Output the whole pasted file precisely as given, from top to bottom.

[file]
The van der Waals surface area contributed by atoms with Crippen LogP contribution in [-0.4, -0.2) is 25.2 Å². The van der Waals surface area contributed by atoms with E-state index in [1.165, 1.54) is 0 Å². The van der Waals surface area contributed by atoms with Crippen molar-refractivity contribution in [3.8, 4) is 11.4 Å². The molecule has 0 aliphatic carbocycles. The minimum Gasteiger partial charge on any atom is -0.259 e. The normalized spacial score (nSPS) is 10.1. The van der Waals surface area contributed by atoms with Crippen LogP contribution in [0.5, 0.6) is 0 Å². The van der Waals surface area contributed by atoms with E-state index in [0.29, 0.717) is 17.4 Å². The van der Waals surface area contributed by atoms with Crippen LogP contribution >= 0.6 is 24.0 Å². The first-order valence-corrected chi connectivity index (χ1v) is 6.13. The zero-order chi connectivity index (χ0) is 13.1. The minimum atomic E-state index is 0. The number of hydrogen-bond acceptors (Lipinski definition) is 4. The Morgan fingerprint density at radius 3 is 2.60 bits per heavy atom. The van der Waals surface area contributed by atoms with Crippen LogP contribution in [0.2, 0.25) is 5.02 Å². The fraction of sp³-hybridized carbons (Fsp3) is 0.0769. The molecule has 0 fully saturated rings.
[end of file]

The van der Waals surface area contributed by atoms with Crippen LogP contribution in [-0.4, -0.2) is 25.2 Å². The van der Waals surface area contributed by atoms with E-state index in [1.165, 1.54) is 0 Å². The van der Waals surface area contributed by atoms with Crippen molar-refractivity contribution in [3.8, 4) is 11.4 Å². The molecule has 0 aliphatic carbocycles. The minimum Gasteiger partial charge on any atom is -0.259 e. The normalized spacial score (nSPS) is 10.1. The van der Waals surface area contributed by atoms with Crippen LogP contribution in [0.5, 0.6) is 0 Å². The van der Waals surface area contributed by atoms with E-state index in [0.29, 0.717) is 17.4 Å². The van der Waals surface area contributed by atoms with Crippen LogP contribution >= 0.6 is 24.0 Å². The first-order valence-corrected chi connectivity index (χ1v) is 6.13. The zero-order chi connectivity index (χ0) is 13.1. The minimum atomic E-state index is 0. The number of hydrogen-bond acceptors (Lipinski definition) is 4. The Morgan fingerprint density at radius 3 is 2.60 bits per heavy atom. The van der Waals surface area contributed by atoms with Crippen LogP contribution in [0.2, 0.25) is 5.02 Å². The fraction of sp³-hybridized carbons (Fsp3) is 0.0769. The molecule has 0 fully saturated rings.